Does Younger School Entry Increase ADHD Diagnosis Rate?

Mother and daughter on first day of schoolChildren who are younger than their classmates are more likely to be diagnosed with attention-deficit hyperactivity (ADHD), according to a study in The Journal of Pediatrics.

According to the United States Centers for Disease Control and Prevention (CDC), 10.1% of all children ages 5-17 were diagnosed with ADHD during the statistical gathering period of 2011-2013. Among boys, diagnosis rates were much higher, at 14%, compared to 5.9% among girls.

Does Young Age Increase Likelihood of ADHD Diagnosis?

Led by Dr. Mu-Hong Chen, researchers examined data on 378,881 children from Taipei and Taoyuan, Taiwan. The children ranged in age from 4 to 17 between 1997 and 2011. In Taiwan, the annual school enrollment birth date cutoff is August 31, so children born after this date must register for a grade level below that of children born before August 31.

Researchers compared the youngest children (born just before the cutoff in August) to the oldest children (born just after the cutoff in September). Preschool and elementary school children were more likely to be diagnosed with ADHD or receive ADHD medication if they were among the youngest in their grade.

The correlation did not hold for adolescents, suggesting the overall likelihood of being diagnosed with ADHD decreases with age.

ADHD or Immaturity?

Though researchers only looked at Taiwanese children, previous research suggests similar outcomes may occur for other children. A 2012 study of Canadian children also pointed to the role of age in ADHD diagnosis rates. In that study, kindergarten children were 30% more likely to be diagnosed with ADHD and 41% more likely to receive ADHD medication if they were among the youngest in their class. By first grade, younger children were 70% more likely to receive an ADHD diagnosis, and 77% more likely to be prescribed ADHD medication.

Neither study directly tested a causal connection between age and diagnosis rates. The authors of both studies point to concerns about diagnosing children with ADHD when age and maturity level might contributing factors.

References:

  1. ADHD or just immature? (2016, March 10). Elsevier Health Sciences. Retrieved from http://www.eurekalert.org/pub_releases/2016-03/ehs-aoj030716.php
  2. Attention Deficit Hyperactivity Disorder (ADHD). (2016, January 4). Retrieved from http://www.cdc.gov/nchs/fastats/adhd.htm
  3. Neale, T. (2012, March 5). Starting school early may affect ADHD diagnosis. MedPage Today. Retrieved from http://www.medpagetoday.com/Pediatrics/ADHD-ADD/31489
  4. Nierenberg, C. (2016, March 10). Birth date may influence child’s risk for ADHD diagnosis. Retrieved from http://www.livescience.com/54007-birthdate-adhd-diagnosis.html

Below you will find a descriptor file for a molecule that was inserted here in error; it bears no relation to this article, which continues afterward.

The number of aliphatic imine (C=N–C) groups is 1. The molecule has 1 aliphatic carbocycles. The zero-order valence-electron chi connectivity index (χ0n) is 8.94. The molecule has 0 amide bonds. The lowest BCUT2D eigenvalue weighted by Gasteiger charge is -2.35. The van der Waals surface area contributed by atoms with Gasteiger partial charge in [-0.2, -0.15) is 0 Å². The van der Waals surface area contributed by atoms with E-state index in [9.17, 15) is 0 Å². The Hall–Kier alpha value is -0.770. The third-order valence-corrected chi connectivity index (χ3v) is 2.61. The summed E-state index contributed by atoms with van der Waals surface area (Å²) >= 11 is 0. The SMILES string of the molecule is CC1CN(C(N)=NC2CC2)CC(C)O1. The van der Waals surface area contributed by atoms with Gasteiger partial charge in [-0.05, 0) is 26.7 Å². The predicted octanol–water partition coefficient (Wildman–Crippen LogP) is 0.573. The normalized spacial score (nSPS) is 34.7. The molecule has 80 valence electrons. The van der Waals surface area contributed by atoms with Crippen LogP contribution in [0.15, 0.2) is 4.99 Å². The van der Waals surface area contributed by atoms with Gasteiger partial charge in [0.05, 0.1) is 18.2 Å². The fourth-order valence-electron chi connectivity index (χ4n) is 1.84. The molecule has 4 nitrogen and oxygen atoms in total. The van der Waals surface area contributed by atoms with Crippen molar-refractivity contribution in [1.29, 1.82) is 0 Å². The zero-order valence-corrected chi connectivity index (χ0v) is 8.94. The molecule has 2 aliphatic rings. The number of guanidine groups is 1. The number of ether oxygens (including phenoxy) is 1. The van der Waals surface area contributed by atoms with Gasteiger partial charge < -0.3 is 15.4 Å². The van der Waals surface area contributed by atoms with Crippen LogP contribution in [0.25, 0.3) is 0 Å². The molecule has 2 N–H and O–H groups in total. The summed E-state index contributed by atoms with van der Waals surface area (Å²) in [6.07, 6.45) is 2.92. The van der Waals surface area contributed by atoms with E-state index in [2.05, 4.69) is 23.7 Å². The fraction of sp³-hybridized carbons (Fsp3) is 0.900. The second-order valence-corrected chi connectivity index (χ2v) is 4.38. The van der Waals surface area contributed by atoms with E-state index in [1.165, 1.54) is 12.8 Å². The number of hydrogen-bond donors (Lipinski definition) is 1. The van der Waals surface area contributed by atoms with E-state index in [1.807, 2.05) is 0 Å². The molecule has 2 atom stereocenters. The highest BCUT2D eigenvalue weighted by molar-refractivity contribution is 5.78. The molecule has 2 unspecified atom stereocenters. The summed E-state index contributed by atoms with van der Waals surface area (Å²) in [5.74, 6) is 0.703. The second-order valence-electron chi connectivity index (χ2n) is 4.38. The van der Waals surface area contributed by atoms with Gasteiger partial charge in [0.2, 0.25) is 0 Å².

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  • Richard

    Richard

    March 14th, 2016 at 10:34 AM

    There are simply too many people for whom the answer of being immature is for some reason insufficient to them.
    Being immature doesn’t seem like anything that is fixable, but hey, if I say that they are hyperactive then maybe there is a pill that can help with that.
    That is some flawed thinking right there.

  • christina Z

    christina Z

    March 14th, 2016 at 4:34 PM

    Why do you think that there are now all of these parents holding their kids back a year, usually in kindergarten? They don’t want them to get stymied my a misdiagnosis like can so easily happen as well as to give them an academic leg up. It seems that this is the new trend.

  • Matthis

    Matthis

    March 15th, 2016 at 2:37 PM

    This could have a lot to do with how certain kids are diagnosed. I would think that much of it too will come from the teachers in the classroom, the parents, and how the doctor overall usually works with these types of cases.

  • Emily T

    Emily T

    March 17th, 2016 at 11:27 AM

    This is a pretty interesting theory but I still am not too sure that it holds water overall. I do think that there are some kids who are just immature and they get this label slapped on them a little too soon without much in the way of research and testing. But I also think that there could be something environmentally going on that would cause the spike in numbers. Kids are not entering school today any younger than they always have and yet the numbers of diagnoses has gone way up. There is something going on that we just have not been able to work fully out yet.

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